#30

I tend to feel the same way- growing lawn is a poor use of energy. Though it is generally easier (and more aesthetically pleasing) to keep mowing an area, than to let it go wild and then clear it again. One nice thing about the above yard is that there aren’t any tall trees around. Only the few medium ones to the North East which you see at the top of the picture.

What are the other 5 cultivars? The only other one I know they were selling was Tigertooth.

Glad to hear it- I look forward to receiving such suckers! :smile:

Actually, I tried to air layer So/Contorted this past year and in late fall when I looked, there were no roots. I guess putting a rock and some dirt on a low branch weren’t enough…


#31

good those are on the northeast. They could be a thousand feet tall and still won’t be much of a negative impact considering their position relative to the yard.

as for the other 5 self-rooted cultivars, i have 4 vegas-sown and vegas-grown cultivars that bear good fruits.

unfortunately three of them are a bit thorny and small-fruited, and only have one that is not too thorny and luckily also big-fruited and of excellent quality. This last one we named ‘vegas booty’, and will definitely be the main cultivar to populate virgin property with. We’d be ok growing them as rootstock monoculture and just graft over with other desirable cultivars. Currently have a sihong clone(an absolute unicorn of a blue chip) from an out of state juju aficionado who miraculously manages to have some success airlayering jujus, while the loser typing this couldn’t get any to root-- thankfully could always blame the hostile climate conditions here :laughing:

once managed to get an hj cutting to root using hormones, but struggled for a couple or so years then died of unknown reasons. Autopsy findings reveal nothing more than wispy root formation.

btw, also on the lookout for self-rooted sherwood to buy or trade, if anyone here lives in alabama/louisiana area, hint, hint.

their tigertooth is sadly out of stock, might be a typo as it says they have grafted ones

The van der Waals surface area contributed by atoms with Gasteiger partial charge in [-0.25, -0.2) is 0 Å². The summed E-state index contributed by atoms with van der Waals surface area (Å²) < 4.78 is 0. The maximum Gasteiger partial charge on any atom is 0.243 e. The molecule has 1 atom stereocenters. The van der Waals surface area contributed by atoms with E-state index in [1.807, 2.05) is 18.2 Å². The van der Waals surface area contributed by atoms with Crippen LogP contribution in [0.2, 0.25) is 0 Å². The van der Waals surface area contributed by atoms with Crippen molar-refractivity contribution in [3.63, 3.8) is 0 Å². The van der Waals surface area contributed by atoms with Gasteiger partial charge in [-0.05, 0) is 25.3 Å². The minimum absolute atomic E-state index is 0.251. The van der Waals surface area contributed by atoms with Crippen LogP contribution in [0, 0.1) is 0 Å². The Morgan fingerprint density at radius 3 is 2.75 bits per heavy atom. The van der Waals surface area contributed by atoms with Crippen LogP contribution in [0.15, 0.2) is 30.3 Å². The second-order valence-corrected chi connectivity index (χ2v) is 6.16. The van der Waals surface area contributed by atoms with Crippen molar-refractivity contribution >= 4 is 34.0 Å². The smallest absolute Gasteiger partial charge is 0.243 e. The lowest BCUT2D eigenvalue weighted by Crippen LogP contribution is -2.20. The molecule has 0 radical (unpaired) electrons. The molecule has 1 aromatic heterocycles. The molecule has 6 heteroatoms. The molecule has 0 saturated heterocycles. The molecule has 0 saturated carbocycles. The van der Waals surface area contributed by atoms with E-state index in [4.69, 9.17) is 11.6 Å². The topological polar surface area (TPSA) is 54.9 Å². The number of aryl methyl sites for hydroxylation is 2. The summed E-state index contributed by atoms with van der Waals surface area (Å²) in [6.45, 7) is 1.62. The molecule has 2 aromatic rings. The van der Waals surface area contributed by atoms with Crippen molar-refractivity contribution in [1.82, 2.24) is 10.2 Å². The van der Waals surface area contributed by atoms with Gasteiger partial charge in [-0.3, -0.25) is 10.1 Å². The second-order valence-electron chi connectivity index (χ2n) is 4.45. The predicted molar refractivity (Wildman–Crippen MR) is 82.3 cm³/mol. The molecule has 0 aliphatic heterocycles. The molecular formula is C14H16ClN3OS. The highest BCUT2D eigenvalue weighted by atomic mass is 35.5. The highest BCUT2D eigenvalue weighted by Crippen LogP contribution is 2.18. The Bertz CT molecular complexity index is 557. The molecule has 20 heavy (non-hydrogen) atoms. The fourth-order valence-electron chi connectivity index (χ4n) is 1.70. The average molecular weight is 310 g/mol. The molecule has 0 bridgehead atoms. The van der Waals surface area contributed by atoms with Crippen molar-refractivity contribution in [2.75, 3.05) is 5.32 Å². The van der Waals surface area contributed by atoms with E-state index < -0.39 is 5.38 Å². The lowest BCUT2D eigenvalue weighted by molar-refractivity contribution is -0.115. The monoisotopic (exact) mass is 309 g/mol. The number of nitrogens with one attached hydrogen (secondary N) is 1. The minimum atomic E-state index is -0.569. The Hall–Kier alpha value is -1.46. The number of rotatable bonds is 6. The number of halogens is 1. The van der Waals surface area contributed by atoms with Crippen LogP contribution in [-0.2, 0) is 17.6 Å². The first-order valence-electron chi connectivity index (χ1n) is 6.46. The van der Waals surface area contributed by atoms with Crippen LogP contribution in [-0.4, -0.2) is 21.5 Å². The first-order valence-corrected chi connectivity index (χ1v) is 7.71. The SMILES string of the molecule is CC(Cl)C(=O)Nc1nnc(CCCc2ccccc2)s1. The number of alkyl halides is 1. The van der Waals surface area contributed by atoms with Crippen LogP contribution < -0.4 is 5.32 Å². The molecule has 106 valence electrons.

#32

of course!
will take some time-- can’t wait for our tiny specimens to sucker like wild-type spinosa’s…


#33

I think @zazlev has a tree on its own roots that suckers and he tends to think it’s Sherwood. :wink:

I think I’m going to have a good one…that seedling from Brenham is very sweet like Honey Jar. I’m calling it Texas Honey. Can’t wait for this year to see if these Sihong seedlings are any good. If we all get together we could make up a forest.

Katy


#34

Idle land? That looks like a vegetable garden


#35

Yes!! Fun times! Look forward to it! Will share for sure.


#36

My horses would have that 1/2 acre grass down to zero in a couple of days. They are eating machines! LOL


#37

Yes they are!! It’s what they do best… we left them about 7 1/2 acres to keep grazed and they will do it well.


#38

It does not take them long to get it down to the nubs. LOL


#39

it does look like a vegetable garden, i agree. It is just that i was regarding it as an investment property and not actual extra yard space at @BobVance 's residence, with the thinking that a vegetable garden might not be practical to maintain, especially if the investment property is far away. And much easier to populate it with trees that don’t require much upkeep, and hardly any water.

you’re on a roll, already having an official entry to your texas series this soon! My vegas series took so much longer before could come up with one with decent quality fruits, having sifted through >100 seedlings…

as for your seedlings that take a long time to fruit, i may have already told you but just in case, juju seedlings that take a while to bear fruit compared to other seedlings in same growing conditions-- they generally have bigger fruits. The most precocious ones tend to have tiny fruits, so if the gestation period seems to be longer with some of your seedlings, at least there is that increased likelihood of something big :slight_smile:

let’s do it!


#40

This sihong seedling hatched in January 2017 and has not bloomed yet…so I’m hoping it will be good. It has already suckered so I have two of them. It was one of the first seeds from Vegas and the only sihong seedling I’ve been able to germinate. I have high hopes! And of course it would belong to the Vegas series genetically. :flushed: